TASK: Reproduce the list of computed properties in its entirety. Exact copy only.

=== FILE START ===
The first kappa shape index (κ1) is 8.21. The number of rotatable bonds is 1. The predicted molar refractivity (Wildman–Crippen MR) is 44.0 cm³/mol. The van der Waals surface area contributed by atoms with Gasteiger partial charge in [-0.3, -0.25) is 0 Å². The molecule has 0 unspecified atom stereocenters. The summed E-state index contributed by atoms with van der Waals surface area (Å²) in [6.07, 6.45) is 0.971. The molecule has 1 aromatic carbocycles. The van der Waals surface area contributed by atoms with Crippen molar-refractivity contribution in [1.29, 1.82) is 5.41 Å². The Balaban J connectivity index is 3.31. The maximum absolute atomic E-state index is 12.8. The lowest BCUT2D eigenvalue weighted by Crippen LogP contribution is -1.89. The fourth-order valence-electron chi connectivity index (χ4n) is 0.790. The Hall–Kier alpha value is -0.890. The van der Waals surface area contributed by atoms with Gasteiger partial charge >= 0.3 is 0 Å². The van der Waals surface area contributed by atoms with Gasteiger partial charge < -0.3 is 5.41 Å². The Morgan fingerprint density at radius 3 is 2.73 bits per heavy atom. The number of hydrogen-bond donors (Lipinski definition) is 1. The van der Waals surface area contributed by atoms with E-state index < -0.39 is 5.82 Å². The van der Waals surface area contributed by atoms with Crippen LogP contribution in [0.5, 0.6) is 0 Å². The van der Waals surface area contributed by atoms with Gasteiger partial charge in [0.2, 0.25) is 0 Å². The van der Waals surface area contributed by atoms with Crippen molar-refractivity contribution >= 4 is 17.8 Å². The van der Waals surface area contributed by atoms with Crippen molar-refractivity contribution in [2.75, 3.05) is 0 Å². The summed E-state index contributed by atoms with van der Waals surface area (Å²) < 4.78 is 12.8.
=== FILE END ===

The first kappa shape index (κ1) is 8.21. The number of rotatable bonds is 1. The predicted molar refractivity (Wildman–Crippen MR) is 44.0 cm³/mol. The van der Waals surface area contributed by atoms with Gasteiger partial charge in [-0.3, -0.25) is 0 Å². The molecule has 0 unspecified atom stereocenters. The summed E-state index contributed by atoms with van der Waals surface area (Å²) in [6.07, 6.45) is 0.971. The molecule has 1 aromatic carbocycles. The van der Waals surface area contributed by atoms with Crippen molar-refractivity contribution in [1.29, 1.82) is 5.41 Å². The Balaban J connectivity index is 3.31. The maximum absolute atomic E-state index is 12.8. The lowest BCUT2D eigenvalue weighted by Crippen LogP contribution is -1.89. The fourth-order valence-electron chi connectivity index (χ4n) is 0.790. The Hall–Kier alpha value is -0.890. The van der Waals surface area contributed by atoms with Gasteiger partial charge >= 0.3 is 0 Å². The van der Waals surface area contributed by atoms with Gasteiger partial charge < -0.3 is 5.41 Å². The Morgan fingerprint density at radius 3 is 2.73 bits per heavy atom. The number of hydrogen-bond donors (Lipinski definition) is 1. The van der Waals surface area contributed by atoms with E-state index < -0.39 is 5.82 Å². The van der Waals surface area contributed by atoms with Crippen LogP contribution in [0.5, 0.6) is 0 Å². The van der Waals surface area contributed by atoms with Gasteiger partial charge in [0.2, 0.25) is 0 Å². The van der Waals surface area contributed by atoms with Crippen molar-refractivity contribution >= 4 is 17.8 Å². The van der Waals surface area contributed by atoms with Crippen molar-refractivity contribution in [2.75, 3.05) is 0 Å². The summed E-state index contributed by atoms with van der Waals surface area (Å²) < 4.78 is 12.8.